Phyllite – 560 million years in the making


Slate is the result of hundreds of millions of years of geology.

Its looks, and its ability to retain strength and durability even when split very thin, have made it a popular roofing material for centuries – in every region of the world, you’ll find roofs made of slate.

But what happens if slate is left underground for even longer? If it isn’t extracted, and subjected to the incredible heat and pressure of the earth’s core for millions of years more?

The answer is phyllite.

A step on from slate

Riverstone Phyllite stone

Phyllite is the next rung along on the geological ladder. Originally, hundreds of millions of years ago, it was a soft rock like shale or mudstone.

Then it was buried, and over almost unimaginable lengths of time, it became slate. But then those same geological processes continued, and the slate became something else.

Heat, pressure and chemical activity turned the clay minerals inside it into flake-shaped mica minerals. Those mica minerals gradually enlarged, and were forced into parallel alignment.

The geological sweet spot

We call the result ‘phyllite’. The word stems from the Greek word ‘phyllon’, or leaf, which seems a strange name until you look at it up close – it’s got a greenish tinge, and can be split extremely thin.

Riverstone Quarry is situated in the San Luis region of central Argentina

But the bottom line from a construction perspective is that phyllite is a fantastic roofing material.

Really, it exists in the perfect geological sweet spot. The extra millennia have made it harder and stronger than slate. But it’s not yet become so hard that it’s impractical for roofing purposes.

Its mica flakes, and the tiny crystals on its surface, give it an unmistakable silky appearance – known in the industry as a phyllitic sheen – and its attractive grey-green colour instantly distinguish it from other products on the market.

These are just some of the reasons that make phyllite one of the world’s most sought-after architectural stone products. But the next question is – how do you get hold of it?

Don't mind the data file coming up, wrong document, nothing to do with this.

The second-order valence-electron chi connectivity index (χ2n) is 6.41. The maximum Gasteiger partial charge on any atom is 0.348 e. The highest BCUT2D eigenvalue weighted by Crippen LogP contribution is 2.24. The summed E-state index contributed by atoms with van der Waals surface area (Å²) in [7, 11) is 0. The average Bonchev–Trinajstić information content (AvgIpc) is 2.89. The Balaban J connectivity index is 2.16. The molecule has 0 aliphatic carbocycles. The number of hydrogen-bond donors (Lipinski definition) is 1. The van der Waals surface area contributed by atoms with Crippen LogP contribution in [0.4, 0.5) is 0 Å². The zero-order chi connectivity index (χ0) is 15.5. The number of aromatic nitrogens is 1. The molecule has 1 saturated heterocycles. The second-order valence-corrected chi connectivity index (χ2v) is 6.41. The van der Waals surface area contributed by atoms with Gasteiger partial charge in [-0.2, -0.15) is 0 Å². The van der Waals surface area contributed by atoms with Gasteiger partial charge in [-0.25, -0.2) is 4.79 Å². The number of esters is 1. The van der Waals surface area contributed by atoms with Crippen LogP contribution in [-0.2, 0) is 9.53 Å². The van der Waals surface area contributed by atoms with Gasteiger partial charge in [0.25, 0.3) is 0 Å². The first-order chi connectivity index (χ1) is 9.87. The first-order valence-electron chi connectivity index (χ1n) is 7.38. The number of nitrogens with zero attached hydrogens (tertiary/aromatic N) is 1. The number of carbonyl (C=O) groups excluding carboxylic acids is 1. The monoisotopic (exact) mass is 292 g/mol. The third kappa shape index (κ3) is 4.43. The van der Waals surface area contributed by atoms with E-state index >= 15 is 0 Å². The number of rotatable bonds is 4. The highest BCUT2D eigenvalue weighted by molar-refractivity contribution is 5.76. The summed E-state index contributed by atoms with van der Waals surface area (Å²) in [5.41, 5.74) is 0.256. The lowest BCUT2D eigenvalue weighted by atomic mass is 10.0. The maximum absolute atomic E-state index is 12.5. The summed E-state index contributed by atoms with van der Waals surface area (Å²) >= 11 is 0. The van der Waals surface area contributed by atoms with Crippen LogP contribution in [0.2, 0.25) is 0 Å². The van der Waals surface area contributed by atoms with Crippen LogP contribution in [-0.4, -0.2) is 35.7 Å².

Click here to request a free sample of Riverstone Phyllite.

Guaranteed for a hundred years

Phyllite is quarried in only a few locations around the world. That means getting hold of it can be difficult.

But at SSQ, we’re fortunate enough to own one of those locations – the San Luis quarry in La Repressa.

It’s how we’re able to guarantee the quality of our own Phyllite, which we call Riverstone. We’ve had it extensively tested, with impressive results. Assessed to ASTM C406 standard, Riverstone was awarded an S1 rating, indicating it will last a minimum of 75 years.

It’s also been tested to see how reactive the iron oxides on its surface are. Highly reactive iron oxides lead to discoloration and leaching over time. Riverstone, on the other hand, received T1 classification – meaning it’s highly unlikely that any leaching will occur.

It’s for that reason that Riverstone comes backed with some of the most extensive guarantees in the industry. Choose Riverstone, and we’ve got you covered for a hundred years.

Click here to download the complete Riverstone brochure

Versatile, and used all over the world

That outstanding performance, combined with Riverstone’s stunning natural aesthetics, have seen it accepted for use on historic buildings all over the world.

In Britain, that includes landmarks with Grade II* and Grade I-listed buildings – Christ’s College in Brecon, Powys, the St Thomas Church in Exeter, Kresson Kernow Records Office in Redruth, and Devon’s Grade I-listed Pig at Combe Restaurant and Hotel all have Riverstone roofs.

View Riverstone on roofs in our Riverstone case studies.

If you’ve got a project that would benefit from one of the best natural roofing solutions the world has to offer, please contact us here.